I have to admit that I was a reluctant convert to raised bed gardening. I grew up gardening in tilled soil and I loved it. I loved the smell of freshly turned dirt and I enjoyed plowing and rotor-tilling. I always grew good crops that way and well, “if it ain’t broke…don’t fix it” has been my motto. Then we moved our family and cattle herd to the St. Lawrence valley, in the Thousand Island region of northern NY. The new farm lays very low and the soil is heavy clay. Clay ground can grow fantastic crops but our farm is wet, and wet clay is a vegetable growers worst nightmare. After several less than successful (dare I say completely failed) attempts at gardening on the new farm, we took the leap and started using some raised beds. The results were fantastic and we have been busy building more. I have become completely sold on intensively planted raised beds for the production of our annual crops. Let me tell you why…
Our biggest obstacle to growing vegetables was the poor drainage of our land combined with the very short growing season. Sometimes it would be the middle of June before we could even think about tilling soil, sometimes the end of June, and sometimes we just gave up waiting and had to “mud the seeds in”. Moving the crops “above sea level” has opened up tons of opportunities we didn’t have before. Since building the raised beds we can actually plant peas and onions in April, something we could never imagine doing before.
Intensively planted raised beds have the potential to grow more food per square foot than conventional gardening. This can be accomplished by filling the beds with very fertile materials produced on the farm and incorporating vertical gardening methods. Some people claim that intensively planted raised beds are not sustainable and have to rely on outside fertility. This is hogwash. If you have animals on your homestead, all the fertility you need can be produced right on your own place through the production of high quality compost. Our beds are filled with composted manure and hay and then topped off with the same every spring. By growing your annual crops in a smaller space you free up more land for perennial trees and shrubs, pasture, and other uses.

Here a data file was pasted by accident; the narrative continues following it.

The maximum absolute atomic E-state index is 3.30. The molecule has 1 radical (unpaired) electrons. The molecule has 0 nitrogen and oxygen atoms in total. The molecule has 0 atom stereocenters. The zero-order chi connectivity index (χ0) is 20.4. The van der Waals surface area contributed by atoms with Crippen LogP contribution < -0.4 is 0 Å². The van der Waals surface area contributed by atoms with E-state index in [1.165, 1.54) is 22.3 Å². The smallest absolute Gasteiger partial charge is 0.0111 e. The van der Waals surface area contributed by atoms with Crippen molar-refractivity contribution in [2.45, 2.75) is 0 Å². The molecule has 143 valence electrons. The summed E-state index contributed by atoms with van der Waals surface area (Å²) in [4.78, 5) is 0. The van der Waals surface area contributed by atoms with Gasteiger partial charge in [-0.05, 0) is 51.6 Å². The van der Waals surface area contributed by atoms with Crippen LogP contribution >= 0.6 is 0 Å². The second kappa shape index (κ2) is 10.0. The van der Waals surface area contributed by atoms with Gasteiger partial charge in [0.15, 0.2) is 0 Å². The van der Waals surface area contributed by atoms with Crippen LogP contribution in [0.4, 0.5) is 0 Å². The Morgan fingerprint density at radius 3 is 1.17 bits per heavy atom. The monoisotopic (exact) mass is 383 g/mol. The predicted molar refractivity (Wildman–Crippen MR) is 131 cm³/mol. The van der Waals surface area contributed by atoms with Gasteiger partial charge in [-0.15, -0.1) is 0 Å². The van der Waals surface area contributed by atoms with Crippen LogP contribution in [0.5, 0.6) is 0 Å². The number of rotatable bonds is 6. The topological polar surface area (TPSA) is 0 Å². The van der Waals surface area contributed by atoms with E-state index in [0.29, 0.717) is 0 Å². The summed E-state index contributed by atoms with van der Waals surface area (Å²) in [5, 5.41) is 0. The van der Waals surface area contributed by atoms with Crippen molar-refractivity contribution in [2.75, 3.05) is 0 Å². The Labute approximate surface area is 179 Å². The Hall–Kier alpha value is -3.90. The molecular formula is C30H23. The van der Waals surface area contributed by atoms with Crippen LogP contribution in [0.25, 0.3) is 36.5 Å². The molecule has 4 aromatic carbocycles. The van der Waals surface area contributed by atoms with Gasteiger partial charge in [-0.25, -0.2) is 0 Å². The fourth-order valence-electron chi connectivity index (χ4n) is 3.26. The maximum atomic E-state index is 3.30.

Above is the process simplified. We lay newspaper on the bottom of the bed and fill with composted manure and hay. We plant our seedlings and then step back and watch them grow!
Easy To Adapt To Vertical Methods
Lately, we have been adding a trellis along the long edge of one side of each raised bed. This is accomplished by screwing a 4ft 1X1 at each end and then attaching the trellis to these upright posts. I’ve been using woven wire fence because we have some laying around, but you could use wire, snow fence, cattle panels, or store bought trellis material. Doing this allows me to plant a row of climbing crops on the edge of each bed and plant the rest of the bed to other crops. Adding vertically grown crops such as cucumbers, pole beans, peas, spaghetti squash, or indeterminate tomatoes can increase the productivity of raised beds to unbelievable levels. For more information on vertical gardening, see Fell’s excellent book Vertical Gardening: Grow Up, Not Out, for More Vegetables and Flowers in Much Less Space
Here is an example of how I incorporate a trellis in a raised bed. This had just been planted and gives a good view of the wire. The upright posts on the ends are ripped 2X4’s. The wire is woven wire sheep fence. The T-post was driven in the center for added support. I planted a row of cucumbers along the wire and after they could be harvested from the back side of the bed.
Easy To Implement Season Extenders
Raised beds make season extending options easy to adopt. The entire bed can be transformed into a mini green house with some conduit and plastic sheeting. We have just begun to experiment with all the ways to incorporate season extension into our beds, but having four corners and something solid to attach hoops to is a big plus!
Although it took me a while to adopt raised beds, I must say that it was the best thing we ever did. It not only took care of our drainage problems, it opened up many other opportunities as well. If you’ve never tried gardening with raised beds, I encourage you to build one and experiment with it. You just might love them as much as I do.